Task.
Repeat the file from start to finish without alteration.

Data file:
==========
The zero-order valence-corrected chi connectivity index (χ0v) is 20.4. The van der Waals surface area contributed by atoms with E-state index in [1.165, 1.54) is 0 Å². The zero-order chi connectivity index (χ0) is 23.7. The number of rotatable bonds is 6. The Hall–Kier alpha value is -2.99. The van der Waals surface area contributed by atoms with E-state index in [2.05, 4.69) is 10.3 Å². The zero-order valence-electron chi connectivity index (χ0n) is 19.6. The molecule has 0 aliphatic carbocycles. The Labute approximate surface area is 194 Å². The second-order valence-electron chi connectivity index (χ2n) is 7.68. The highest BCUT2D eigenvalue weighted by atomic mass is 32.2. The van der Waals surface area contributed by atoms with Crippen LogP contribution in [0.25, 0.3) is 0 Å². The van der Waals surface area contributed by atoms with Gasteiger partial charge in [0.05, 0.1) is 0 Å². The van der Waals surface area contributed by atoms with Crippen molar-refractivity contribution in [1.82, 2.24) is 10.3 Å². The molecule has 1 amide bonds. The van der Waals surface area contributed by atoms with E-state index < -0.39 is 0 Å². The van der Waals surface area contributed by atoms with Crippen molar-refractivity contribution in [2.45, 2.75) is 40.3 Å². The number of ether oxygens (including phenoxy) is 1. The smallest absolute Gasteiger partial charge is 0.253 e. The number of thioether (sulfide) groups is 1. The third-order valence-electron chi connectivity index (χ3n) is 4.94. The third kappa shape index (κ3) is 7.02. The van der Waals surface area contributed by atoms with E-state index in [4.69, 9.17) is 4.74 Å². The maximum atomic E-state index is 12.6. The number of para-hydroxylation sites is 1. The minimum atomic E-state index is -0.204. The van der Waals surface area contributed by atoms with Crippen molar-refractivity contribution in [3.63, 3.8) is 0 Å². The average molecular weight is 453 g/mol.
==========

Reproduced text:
The zero-order valence-corrected chi connectivity index (χ0v) is 20.4. The van der Waals surface area contributed by atoms with E-state index in [1.165, 1.54) is 0 Å². The zero-order chi connectivity index (χ0) is 23.7. The number of rotatable bonds is 6. The Hall–Kier alpha value is -2.99. The van der Waals surface area contributed by atoms with E-state index in [2.05, 4.69) is 10.3 Å². The zero-order valence-electron chi connectivity index (χ0n) is 19.6. The molecule has 0 aliphatic carbocycles. The Labute approximate surface area is 194 Å². The second-order valence-electron chi connectivity index (χ2n) is 7.68. The highest BCUT2D eigenvalue weighted by atomic mass is 32.2. The van der Waals surface area contributed by atoms with Crippen LogP contribution in [0.25, 0.3) is 0 Å². The van der Waals surface area contributed by atoms with Gasteiger partial charge in [0.05, 0.1) is 0 Å². The van der Waals surface area contributed by atoms with Crippen molar-refractivity contribution in [1.82, 2.24) is 10.3 Å². The molecule has 1 amide bonds. The van der Waals surface area contributed by atoms with E-state index < -0.39 is 0 Å². The van der Waals surface area contributed by atoms with Crippen molar-refractivity contribution in [2.45, 2.75) is 40.3 Å². The number of ether oxygens (including phenoxy) is 1. The smallest absolute Gasteiger partial charge is 0.253 e. The number of thioether (sulfide) groups is 1. The third-order valence-electron chi connectivity index (χ3n) is 4.94. The third kappa shape index (κ3) is 7.02. The van der Waals surface area contributed by atoms with E-state index in [4.69, 9.17) is 4.74 Å². The maximum atomic E-state index is 12.6. The number of para-hydroxylation sites is 1. The minimum atomic E-state index is -0.204. The van der Waals surface area contributed by atoms with Crippen molar-refractivity contribution in [3.63, 3.8) is 0 Å². The average molecular weight is 453 g/mol.